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Plight of the bumblebee: MSU entomologist on decline of wild bees

Wild honey bee photo
Roberto Verzo
flickr creative commons

Bees are essential to many of our favorite fruits and vegetables, and it’s not just honeybees doing all the work. Wild bees are also major crop pollinators. A new study suggests that the population of those bees may be declining in the U.S. We learn more from Rufus Issacs, professor of entomology at Michigan State University and co-author of the study.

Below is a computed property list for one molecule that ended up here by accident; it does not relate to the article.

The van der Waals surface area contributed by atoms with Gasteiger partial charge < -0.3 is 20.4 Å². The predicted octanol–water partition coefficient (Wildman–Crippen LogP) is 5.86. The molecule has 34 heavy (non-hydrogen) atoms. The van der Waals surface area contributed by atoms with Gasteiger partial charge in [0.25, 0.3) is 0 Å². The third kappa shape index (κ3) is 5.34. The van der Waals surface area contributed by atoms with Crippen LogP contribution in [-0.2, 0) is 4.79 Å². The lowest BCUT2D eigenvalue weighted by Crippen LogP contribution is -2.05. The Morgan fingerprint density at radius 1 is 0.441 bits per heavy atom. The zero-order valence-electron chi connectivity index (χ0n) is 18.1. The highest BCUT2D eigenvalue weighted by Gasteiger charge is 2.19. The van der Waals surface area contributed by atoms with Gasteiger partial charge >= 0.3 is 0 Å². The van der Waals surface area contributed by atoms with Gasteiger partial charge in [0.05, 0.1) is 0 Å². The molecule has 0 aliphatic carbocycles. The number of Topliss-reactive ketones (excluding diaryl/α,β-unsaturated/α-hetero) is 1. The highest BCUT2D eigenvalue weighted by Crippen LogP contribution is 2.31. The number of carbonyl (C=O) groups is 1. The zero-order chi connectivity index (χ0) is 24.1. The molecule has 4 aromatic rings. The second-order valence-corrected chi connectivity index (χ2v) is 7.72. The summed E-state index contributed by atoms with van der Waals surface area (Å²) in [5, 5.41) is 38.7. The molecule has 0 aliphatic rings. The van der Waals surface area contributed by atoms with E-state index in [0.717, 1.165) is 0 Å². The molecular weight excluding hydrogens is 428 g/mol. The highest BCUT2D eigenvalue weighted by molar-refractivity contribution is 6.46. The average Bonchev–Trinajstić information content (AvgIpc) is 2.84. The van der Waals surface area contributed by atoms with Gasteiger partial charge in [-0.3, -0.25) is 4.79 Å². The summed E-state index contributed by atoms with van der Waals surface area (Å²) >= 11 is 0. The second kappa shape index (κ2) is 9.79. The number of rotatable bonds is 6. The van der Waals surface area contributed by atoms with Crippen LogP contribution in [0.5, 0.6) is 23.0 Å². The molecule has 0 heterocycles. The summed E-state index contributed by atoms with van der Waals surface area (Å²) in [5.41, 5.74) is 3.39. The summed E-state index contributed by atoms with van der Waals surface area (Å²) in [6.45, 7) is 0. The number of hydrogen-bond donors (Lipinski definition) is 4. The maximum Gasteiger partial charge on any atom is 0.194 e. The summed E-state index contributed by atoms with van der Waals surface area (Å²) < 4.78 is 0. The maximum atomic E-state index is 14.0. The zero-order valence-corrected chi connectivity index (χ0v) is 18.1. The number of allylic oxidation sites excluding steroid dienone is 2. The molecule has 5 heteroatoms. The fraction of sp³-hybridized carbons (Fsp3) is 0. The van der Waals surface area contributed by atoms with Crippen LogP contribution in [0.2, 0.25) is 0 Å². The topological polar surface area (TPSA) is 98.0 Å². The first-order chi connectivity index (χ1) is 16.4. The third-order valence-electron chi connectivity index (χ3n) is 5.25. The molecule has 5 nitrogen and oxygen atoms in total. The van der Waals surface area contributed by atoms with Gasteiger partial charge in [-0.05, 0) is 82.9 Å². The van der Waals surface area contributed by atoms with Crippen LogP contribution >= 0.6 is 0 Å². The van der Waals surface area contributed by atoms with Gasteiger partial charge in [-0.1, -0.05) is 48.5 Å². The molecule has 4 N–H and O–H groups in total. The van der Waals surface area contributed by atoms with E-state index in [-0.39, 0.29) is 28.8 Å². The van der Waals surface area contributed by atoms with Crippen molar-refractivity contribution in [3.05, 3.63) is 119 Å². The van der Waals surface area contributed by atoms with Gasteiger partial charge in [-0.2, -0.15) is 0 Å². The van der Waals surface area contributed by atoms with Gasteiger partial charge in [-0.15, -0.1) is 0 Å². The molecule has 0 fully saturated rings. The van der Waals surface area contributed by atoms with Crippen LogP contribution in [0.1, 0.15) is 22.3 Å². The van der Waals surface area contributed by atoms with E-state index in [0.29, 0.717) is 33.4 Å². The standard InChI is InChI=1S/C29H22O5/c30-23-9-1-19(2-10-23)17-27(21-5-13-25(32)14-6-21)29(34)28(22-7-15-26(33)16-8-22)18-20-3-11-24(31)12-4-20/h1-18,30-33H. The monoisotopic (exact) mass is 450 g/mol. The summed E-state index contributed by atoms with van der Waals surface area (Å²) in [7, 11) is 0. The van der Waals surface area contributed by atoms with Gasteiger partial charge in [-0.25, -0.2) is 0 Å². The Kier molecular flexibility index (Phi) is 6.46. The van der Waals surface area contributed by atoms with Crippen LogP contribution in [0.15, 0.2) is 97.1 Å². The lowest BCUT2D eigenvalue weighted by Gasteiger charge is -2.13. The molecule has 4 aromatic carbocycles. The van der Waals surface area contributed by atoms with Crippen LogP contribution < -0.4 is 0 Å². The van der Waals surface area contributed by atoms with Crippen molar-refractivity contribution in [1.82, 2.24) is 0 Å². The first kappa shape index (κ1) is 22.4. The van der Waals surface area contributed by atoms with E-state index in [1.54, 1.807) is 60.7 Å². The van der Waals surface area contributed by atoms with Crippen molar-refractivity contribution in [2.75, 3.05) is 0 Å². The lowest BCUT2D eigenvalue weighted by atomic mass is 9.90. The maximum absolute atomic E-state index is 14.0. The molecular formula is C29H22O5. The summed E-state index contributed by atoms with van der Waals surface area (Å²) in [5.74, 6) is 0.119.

The decline of honeybees in the United States has been a hot topic lately. Farmers, economists, and President Barack Obama have all been vocal about the economic and ecological risks of the species’ declining population. But honeybees aren’t the only pollinators we should be worried about, according to a new study published in the Proceedings of the National Academy of Sciences. Wild bees are seeing their numbers decrease, too.

Current State talks with MSU entomology professor Rufus Issacs, who co-authored the study.

This segment is supported by Michigan State University's Knight Center for Environmental Journalism. More news about the Great Lakes environment can be found at GreatLakesEcho.org and on Current State every Tuesday as part of our partnership.

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